Physical inactivity

Approximately one in four U.S. adults have arthritis. Severe joint pain and physical inactivity are common among adults with arthritis and are to poor mental and physical health outcomes. In 2017, marked state-specific variations in prevalences of arthritis, severe joint pain; physical inactivity was observed. Physical inactivity was more prevalent among persons with severe joint pain than among those with less pain.
Therefore state-specific data support efforts to promote participation in arthritis-appropriate, evidence-based self-management education and physical activity programs; which can reduce pain, increase physical activity and function, and improve mood and quality of life. But an estimated 54.4 million (approximately one in four) U.S. adults have doctor-diagnosed arthritis (arthritis). So severe joint pain and physical inactivity are common among adults with arthritis and are to adverse mental and physical health effects and limitations.

State-specific prevalence of arthritis

CDC analyzed 2017 Behavioral Risk Factor Surveillance System (BRFSS) data to estimate the current state-specific prevalence of arthritis; among adults with arthritis, the prevalences of severe joint pain and physical inactivity. In 2017, the median age-standardized state prevalence of arthritis among adults aged ≥18 years was 22.8% (range = 15.7% [District of Columbia] to 34.6% [West Virginia]) and was generally highest in Appalachia and Lower Mississippi Valley regions.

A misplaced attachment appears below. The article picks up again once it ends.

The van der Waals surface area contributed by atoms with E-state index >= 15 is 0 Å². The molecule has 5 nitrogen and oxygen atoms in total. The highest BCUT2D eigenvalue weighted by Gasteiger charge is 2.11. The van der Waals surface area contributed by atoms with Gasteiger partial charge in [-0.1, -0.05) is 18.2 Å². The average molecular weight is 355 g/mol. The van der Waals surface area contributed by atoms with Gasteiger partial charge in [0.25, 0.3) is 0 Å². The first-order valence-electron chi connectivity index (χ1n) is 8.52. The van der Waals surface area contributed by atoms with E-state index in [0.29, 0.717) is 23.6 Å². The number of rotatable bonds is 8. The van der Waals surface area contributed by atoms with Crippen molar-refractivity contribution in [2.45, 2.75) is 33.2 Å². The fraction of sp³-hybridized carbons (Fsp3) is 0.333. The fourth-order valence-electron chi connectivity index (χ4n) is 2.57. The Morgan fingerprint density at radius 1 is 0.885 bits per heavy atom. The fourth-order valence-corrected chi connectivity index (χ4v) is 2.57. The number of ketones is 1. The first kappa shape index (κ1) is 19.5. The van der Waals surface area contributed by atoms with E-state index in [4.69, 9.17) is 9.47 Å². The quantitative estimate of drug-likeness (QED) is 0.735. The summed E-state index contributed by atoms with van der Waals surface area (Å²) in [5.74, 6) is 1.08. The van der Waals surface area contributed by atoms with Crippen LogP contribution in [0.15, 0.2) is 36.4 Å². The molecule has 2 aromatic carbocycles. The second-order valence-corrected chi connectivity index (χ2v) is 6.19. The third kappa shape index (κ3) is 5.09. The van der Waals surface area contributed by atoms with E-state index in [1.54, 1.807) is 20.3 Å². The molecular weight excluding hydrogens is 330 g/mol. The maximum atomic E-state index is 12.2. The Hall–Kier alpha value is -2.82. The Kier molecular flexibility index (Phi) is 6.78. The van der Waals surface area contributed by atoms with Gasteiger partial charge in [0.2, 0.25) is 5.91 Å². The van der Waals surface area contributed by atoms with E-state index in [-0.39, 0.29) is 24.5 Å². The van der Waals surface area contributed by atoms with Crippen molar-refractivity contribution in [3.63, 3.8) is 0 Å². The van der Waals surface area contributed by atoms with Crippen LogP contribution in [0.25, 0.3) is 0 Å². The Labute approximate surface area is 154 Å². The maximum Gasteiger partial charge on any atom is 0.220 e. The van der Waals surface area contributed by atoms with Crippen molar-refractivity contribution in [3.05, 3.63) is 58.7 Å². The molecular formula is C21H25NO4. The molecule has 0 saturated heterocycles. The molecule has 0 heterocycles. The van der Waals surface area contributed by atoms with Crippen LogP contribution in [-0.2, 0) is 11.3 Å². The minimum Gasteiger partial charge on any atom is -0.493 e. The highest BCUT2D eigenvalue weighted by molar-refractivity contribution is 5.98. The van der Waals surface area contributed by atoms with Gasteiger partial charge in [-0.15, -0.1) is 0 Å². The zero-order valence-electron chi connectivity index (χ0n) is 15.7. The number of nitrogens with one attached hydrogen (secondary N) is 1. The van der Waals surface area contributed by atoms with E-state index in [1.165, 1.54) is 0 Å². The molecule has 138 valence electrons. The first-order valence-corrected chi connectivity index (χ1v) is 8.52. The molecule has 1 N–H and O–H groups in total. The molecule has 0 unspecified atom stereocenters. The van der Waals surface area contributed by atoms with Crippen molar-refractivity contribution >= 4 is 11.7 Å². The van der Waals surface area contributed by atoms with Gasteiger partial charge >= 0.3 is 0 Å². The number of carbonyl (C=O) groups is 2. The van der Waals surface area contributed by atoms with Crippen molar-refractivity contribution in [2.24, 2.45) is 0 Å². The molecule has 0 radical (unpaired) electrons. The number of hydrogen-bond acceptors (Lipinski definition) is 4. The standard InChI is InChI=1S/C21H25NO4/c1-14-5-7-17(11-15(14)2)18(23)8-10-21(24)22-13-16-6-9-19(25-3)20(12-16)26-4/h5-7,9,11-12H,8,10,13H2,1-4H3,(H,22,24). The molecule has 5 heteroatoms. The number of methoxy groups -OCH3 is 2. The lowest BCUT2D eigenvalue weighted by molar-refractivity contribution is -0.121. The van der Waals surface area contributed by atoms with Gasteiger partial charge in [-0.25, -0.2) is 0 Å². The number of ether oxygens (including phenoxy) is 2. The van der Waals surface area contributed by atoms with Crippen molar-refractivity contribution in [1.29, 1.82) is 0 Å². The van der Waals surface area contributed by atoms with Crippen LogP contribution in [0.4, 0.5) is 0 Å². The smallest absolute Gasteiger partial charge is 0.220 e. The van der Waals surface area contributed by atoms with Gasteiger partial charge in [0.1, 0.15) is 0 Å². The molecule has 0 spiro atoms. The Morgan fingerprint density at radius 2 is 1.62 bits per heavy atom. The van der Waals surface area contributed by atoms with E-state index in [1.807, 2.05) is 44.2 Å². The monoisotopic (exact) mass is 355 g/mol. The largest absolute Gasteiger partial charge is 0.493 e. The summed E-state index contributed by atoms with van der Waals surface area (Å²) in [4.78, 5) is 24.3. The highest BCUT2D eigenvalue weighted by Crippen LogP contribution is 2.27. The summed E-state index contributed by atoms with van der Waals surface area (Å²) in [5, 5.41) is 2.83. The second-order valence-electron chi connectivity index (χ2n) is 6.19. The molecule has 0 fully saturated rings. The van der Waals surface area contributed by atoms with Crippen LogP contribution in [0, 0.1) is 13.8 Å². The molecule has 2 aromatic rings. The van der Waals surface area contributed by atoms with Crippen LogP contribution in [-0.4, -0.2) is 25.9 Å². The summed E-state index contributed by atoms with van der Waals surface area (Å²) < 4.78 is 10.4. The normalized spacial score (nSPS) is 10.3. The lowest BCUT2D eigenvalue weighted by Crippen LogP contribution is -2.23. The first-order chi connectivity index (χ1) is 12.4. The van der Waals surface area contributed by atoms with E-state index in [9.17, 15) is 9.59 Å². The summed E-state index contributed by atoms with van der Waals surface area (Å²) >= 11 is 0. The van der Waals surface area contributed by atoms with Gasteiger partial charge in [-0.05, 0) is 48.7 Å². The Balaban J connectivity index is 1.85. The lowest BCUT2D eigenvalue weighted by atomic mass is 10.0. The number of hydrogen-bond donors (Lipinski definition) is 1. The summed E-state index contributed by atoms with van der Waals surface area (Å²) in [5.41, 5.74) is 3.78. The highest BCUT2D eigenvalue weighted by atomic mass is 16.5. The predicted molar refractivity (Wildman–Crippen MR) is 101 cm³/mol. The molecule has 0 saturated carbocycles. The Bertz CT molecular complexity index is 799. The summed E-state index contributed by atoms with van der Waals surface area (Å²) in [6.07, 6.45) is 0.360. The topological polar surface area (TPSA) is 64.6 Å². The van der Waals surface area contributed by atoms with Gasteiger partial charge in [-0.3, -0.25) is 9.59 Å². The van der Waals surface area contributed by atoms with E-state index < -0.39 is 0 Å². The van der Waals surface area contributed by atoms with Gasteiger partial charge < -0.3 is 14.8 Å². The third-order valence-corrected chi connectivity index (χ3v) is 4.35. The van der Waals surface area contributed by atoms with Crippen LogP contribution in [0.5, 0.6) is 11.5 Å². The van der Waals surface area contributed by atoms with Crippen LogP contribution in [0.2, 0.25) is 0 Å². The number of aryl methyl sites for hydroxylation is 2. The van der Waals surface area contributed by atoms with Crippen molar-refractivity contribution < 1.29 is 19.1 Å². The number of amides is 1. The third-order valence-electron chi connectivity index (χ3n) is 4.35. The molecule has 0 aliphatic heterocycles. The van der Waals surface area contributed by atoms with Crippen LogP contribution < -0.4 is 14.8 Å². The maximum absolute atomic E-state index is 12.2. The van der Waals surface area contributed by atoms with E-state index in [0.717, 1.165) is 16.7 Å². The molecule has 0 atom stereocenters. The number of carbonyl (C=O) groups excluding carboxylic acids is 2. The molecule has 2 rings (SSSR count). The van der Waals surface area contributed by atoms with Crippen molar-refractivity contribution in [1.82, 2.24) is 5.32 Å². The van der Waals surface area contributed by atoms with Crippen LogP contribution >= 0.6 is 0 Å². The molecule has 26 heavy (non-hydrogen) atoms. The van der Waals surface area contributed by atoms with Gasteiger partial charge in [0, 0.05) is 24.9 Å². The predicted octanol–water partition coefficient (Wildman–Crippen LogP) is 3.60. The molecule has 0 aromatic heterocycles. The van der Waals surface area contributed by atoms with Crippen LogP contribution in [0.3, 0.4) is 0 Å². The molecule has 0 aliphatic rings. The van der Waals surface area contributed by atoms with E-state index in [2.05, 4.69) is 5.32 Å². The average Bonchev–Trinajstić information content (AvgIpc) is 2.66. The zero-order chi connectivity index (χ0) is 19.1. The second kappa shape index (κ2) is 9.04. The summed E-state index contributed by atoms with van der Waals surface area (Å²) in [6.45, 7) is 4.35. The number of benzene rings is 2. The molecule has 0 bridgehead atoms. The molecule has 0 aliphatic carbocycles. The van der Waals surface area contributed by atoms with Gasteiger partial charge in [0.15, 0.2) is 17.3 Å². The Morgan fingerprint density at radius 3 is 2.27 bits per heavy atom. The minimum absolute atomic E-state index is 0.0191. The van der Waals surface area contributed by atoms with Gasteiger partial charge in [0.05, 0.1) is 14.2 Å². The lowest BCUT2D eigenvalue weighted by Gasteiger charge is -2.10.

Among adults with arthritis, age-standardized, state-specific prevalences of both severe joint pain (median = 30.3%; range = 20.8% [Colorado] to 45.2% [Mississippi]) and physical inactivity (median = 33.7%; range = 23.2% [Colorado] to 44.4% [Kentucky]) highest in southeastern states. Physical inactivity prevalence among those with severe joint pain (47.0%) was higher than that among those with moderate (31.8%) or no/mild joint pain (22.6%).

Arthritis-related disability

Self-management strategies such as maintaining a healthy weight or physically active can reduce arthritis pain and prevent or delay arthritis-related disability. Evidence-based physical activity and self-management education programs are available that can improve the quality of life among adults with arthritis. The 2017 age-standardized prevalence of arthritis was highest in Appalachia and the Lower Mississippi Valley; prevalences of severe joint pain and physical inactivity among adults with arthritis highest in southeastern states.
The findings in this report are subject to at least three limitations. First, BRFSS data and susceptible to recall, social desirability. So second, low response rates for individual states might bias findings. But finally, institutional populations are excluded from sampling; meaning prevalences of studied outcomes are likely underestimated. Strengths include a measurement of joint pain and a large sample size that allows the analysis of detailed characteristics and subgroups.
Effective, inexpensive physical activity and self-management education programs are available nationwide and can help adults with arthritis safely and confidently physically active. This report provides the most current state-specific and demographic data for arthritis, severe joint pain, and physical inactivity. These data can extend collaborations among CDC, state health departments, and community organizations to increase access to and use of arthritis-appropriate, evidence-based interventions to help participants reduce joint pain and improve physical function and quality of life.